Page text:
By certain metrics the Western New York economy is growing, fueled mostly by a public-private focus on investing in downtown Buffalo. After years of stagnation, things are moving in the right direction. Sunday’s front page story in the Buffalo News includes terms like “renaissance,” “comeback,” “economic rebirth.” Even Mayor Byron Brown emerges from his negativity-free zone to announce grandly: “A new day is dawning in our city.”
Good things certainly abound, but the News so carefully ignores the fact that the Buffalo region mirrors global economics in microcosm: The only thing that has really grown is economic disparity. The News tracks standards of population, income, poverty, and jobs in Buffalo, Amherst, and Erie County using 2000, 2010, and 2013 as date points. Since 2000, the county has lost over 30,000 souls in population, but gained $16K in median family income. Measured progress, perhaps.
Yet while median income has risen, so has the number of residents living in poverty. The fact that the number of jobs has increased only points to the fact that many of these jobs do not offer enough of a living wage to exceed a poverty level of income.
And it’s not just Buffalo that has seen a rise in poverty rates, but Amherst as well. Buffalo’s tony suburb saw it’s 6.4 percent rate rise four points to 10.5 percent.
Issues of poverty are given its own subsection in the article, yet it contains precious little analysis about the contributing factors to the region’s growing divide in income, curiously choosing to discuss the geographic location of upstate New York cities as a point of ancestral wisdom.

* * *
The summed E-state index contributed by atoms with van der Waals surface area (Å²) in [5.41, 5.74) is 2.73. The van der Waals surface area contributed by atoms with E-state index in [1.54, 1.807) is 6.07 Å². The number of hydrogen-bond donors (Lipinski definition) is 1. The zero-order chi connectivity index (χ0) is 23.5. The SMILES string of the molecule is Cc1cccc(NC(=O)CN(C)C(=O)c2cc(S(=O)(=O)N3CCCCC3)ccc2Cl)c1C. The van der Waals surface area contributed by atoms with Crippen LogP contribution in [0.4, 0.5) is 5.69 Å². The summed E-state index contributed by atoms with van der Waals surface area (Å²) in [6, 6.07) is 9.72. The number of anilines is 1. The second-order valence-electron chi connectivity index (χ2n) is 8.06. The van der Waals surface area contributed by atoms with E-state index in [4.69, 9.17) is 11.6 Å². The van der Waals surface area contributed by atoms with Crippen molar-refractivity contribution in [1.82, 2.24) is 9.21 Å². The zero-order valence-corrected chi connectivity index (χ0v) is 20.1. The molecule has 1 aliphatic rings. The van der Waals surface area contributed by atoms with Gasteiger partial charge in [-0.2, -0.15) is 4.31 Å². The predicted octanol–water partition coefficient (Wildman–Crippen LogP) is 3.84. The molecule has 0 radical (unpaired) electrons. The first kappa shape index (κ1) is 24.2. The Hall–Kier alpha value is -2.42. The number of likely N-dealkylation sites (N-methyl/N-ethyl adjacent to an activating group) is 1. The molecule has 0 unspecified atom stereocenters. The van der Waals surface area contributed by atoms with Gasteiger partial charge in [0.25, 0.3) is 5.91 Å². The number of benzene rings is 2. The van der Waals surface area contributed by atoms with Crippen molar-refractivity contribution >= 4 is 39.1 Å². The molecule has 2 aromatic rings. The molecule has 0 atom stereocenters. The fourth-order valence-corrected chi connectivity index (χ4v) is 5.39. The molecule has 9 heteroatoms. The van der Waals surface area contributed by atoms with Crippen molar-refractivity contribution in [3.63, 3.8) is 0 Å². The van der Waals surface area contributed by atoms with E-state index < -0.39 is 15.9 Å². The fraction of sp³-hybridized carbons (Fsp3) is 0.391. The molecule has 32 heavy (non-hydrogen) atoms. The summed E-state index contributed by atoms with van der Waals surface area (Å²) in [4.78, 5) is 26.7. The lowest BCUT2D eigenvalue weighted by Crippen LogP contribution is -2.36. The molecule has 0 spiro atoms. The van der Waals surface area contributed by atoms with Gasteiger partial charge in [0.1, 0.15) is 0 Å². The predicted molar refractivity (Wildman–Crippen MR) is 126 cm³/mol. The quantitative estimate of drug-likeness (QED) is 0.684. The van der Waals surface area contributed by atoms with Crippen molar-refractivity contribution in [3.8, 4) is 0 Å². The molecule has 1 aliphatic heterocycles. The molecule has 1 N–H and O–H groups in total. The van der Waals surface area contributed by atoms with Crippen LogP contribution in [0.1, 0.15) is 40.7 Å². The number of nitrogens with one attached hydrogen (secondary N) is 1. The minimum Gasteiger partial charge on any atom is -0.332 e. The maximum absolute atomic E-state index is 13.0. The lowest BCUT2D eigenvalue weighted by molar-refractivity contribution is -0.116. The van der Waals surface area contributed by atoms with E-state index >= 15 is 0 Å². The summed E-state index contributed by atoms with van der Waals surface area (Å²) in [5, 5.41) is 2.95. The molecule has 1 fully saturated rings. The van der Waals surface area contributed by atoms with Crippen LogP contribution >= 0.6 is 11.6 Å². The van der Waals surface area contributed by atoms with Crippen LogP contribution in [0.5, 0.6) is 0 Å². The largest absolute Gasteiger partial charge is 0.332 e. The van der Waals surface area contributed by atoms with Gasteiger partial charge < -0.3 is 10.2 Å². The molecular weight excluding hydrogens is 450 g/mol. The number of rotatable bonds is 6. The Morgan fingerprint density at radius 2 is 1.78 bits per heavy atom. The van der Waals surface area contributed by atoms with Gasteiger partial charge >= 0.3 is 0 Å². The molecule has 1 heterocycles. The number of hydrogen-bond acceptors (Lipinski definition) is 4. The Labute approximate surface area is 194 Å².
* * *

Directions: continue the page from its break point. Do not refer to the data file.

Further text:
Not a word is spoken about the growing poverty in the region’s most affluent town, and the increase of poverty in Buffalo is balanced essentially with a “but median income has risen so it’s all good.”
Last month, The Public’s Bruce Fisher noted much of the same:
Overall employment in New York State is up. Statewide, there are 200,000 more people working than there were in 2008. The Buffalo-Niagara Falls metro employed 558,400 in June 2008; in June 2014, there were 557,400 working here. At the depth of the Great Recession in 2009, the region lost 17,300 jobs. Now, 16,300 of them are back. A thousand jobs short of where we were, yes, but let not the perfect be the enemy of the good.
Now the details. Buffalo-Niagara Falls lost jobs in manufacturing (-7,600), government (-5,400), trade/transport/utilities (-2,100), finance (1,600), construction/natural resources (-1,500), and IT (-1,200).
Buffalo-Niagara Falls gained jobs in leisure/hospitality (+8,000) and various services (+10,400).
In other words, the Buffalo-Niagara Falls metro replaced high-paying jobs with minimum-wage jobs.
It’s fine to praise the good that is occurring in the City of Buffalo, but we must remember to balance the good news with the reality of the bad. Our area has struggled and continues to struggle, perhaps now more than ever.
The News should know better than to publish data that runs counter to what can be characterized as a pro-business fluff piece and then not even address it.